Cannons, like these at Revolutionary War National Park, probably wouldn't be around without gunpowder.

VisionsofAmerica/Joe Sohm/­Getty Images

­Gunpowder exploded into history around 800 A.D. The Chinese accidentally invented it while trying to mix immortality elixirs. Over 400 years, the Chinese made early versions of every gunpowder weapon to exist, including bombs, guns and a type of cannon called "the flying-cloud thunderclap eruptor" [source: Ponting]. The Chinese government tried to keep gunpowder a secret, but it leaked to groups that attacked China and eventually the knowledge traveled across trade routes.

Once prevalent, gunpowder allowed civilized peoples in Europe and Asia to dominate over barbarians. It also ended the longest empire in history. Thanks to its capital city of Constantinople, the Byzantine empire was unstoppable. Constantinople's three layers of walls made it the most fortified city in history. No siege equipment in the world -- no ladders or battering rams -- could break in. But the Ottoman Turks, led by Mehmed II, wheeled 26-foot (8-meter) cannons to the walls, and using gunpowder, shot massive balls that demolished them. With that, the Byzantine empire and medieval warfare ended, since no castle or lance-bearing knight could withstand the force of gunpowder weapons.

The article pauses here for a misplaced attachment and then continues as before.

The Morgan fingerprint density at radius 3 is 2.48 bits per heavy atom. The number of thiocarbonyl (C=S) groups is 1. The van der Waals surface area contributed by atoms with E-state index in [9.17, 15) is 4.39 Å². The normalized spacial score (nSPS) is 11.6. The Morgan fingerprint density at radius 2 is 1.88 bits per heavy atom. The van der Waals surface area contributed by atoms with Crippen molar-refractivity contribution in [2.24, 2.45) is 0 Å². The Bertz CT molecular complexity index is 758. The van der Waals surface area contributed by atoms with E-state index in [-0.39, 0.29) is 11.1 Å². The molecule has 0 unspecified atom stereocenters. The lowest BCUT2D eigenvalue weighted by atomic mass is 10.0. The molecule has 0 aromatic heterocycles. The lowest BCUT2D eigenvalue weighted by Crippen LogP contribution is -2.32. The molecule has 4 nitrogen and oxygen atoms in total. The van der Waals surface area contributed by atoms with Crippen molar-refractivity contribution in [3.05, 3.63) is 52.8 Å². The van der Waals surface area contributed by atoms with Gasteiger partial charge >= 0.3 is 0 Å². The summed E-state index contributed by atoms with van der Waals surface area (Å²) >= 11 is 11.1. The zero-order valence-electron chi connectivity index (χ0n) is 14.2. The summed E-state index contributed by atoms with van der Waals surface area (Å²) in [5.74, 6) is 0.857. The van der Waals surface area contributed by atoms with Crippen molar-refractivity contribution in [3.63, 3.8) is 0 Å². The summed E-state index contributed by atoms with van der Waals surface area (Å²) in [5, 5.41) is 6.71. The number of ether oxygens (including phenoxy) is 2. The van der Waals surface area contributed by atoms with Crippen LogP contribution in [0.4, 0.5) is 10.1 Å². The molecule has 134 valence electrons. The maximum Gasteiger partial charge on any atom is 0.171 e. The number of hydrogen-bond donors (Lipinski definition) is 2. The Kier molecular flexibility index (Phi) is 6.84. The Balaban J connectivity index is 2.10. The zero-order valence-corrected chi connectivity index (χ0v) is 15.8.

In essence, armies acquired gunpowder before they acquired good aim. See what we mean next.